Completely new to the Elko operation is a twin bandmill section. These six-foot bandmills allow sideboards to be taken from either side of the cant, as dictated by the optimized solution.

The infeed uses powerful overhead press rolls to straighten and hold the log through the scanner. It also pre-positions the log in four axes, to present the logs in the best position for chipping the four opening faces on the log. The existing two-axis optimization system has been replaced with a true shape scanning and optimizing system that is capable of handling optimum rotation, SST, sideboards and log straightening.

The four-sided canter is arranged so that smaller curved logs are “pressed” straight with pressrolls so that logs are straight sawn, but are really curved sawn. The top feedspeed is targeted at 700 feet per minute.

Completely new to the Elko operation is a twin bandmill section. These six-foot bandmills allow sideboards to be taken from either side of the cant, as dictated by an optimized solution formula. Also new are a sideboard separator section, which allows any sideboards to be taken from either side of the cant, again as dictated by the optimized solution, and a vertical gang edger infeed section that re-presses the cant straight before presenting it to the mill’s existing Ukiah vertical double arbor gang edger.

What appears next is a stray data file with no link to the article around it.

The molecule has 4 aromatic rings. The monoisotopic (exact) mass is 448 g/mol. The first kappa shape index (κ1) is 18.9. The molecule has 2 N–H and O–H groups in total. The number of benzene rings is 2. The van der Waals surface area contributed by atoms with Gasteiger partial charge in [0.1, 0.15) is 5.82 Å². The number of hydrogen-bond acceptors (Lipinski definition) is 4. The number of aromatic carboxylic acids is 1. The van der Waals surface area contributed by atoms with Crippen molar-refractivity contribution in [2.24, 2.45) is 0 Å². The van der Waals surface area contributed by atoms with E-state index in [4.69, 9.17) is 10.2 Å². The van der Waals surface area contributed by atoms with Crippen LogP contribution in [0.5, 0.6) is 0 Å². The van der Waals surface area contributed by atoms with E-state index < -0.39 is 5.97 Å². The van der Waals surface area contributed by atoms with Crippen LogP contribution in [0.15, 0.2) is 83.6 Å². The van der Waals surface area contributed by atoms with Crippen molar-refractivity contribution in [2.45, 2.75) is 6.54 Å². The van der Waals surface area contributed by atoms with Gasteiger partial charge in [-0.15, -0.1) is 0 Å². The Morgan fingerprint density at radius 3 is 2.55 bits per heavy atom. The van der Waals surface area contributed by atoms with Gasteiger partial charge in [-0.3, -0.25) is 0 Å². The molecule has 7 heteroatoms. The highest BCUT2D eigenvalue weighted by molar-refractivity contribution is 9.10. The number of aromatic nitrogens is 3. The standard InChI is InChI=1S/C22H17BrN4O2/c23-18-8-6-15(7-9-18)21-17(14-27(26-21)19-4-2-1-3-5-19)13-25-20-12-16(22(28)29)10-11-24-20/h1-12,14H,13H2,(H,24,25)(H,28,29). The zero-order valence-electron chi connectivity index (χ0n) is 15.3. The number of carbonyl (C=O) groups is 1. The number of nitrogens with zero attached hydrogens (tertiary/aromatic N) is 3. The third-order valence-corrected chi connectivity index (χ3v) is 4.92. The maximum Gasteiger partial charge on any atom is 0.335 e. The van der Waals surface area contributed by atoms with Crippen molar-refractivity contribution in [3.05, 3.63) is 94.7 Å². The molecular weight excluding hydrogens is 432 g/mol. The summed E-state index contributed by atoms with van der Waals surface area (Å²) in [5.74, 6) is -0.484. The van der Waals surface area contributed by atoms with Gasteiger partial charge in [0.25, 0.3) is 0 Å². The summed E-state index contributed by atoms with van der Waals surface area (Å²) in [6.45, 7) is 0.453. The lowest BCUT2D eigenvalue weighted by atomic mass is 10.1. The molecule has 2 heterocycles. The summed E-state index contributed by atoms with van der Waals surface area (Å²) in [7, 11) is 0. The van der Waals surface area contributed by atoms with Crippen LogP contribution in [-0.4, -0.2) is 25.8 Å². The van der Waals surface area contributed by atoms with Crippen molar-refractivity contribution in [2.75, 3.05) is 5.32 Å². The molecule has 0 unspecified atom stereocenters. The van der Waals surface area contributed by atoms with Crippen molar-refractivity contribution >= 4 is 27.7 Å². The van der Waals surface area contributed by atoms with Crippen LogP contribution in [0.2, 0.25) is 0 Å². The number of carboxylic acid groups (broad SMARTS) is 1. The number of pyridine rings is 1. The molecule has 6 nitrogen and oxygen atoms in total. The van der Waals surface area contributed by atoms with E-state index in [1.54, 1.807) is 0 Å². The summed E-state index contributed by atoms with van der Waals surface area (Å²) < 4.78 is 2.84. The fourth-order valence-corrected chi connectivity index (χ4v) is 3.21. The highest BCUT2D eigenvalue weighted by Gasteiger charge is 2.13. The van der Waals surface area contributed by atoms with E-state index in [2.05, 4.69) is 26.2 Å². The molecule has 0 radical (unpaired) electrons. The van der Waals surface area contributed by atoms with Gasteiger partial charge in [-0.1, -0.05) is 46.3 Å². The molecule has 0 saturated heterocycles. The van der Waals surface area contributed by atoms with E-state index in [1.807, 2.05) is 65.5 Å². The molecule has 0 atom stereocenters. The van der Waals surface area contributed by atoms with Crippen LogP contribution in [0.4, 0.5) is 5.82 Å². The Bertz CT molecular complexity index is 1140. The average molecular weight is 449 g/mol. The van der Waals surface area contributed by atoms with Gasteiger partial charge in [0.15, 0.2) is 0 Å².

The process optimization scanning and computing system for the new set-up is from Porter Engineering.

As part of the ramping up process for the new equipment, the mill wants to work its way through to an optimum speed and recovery solution for the DLI and the bandmills. “The top speed on the DLI is 700 feet per minute, and the top speed on the bandmills is 500 feet per minute,” says Pritchard. “We want to track the recovery versus speed and determine where the sweet spot is in terms of production.”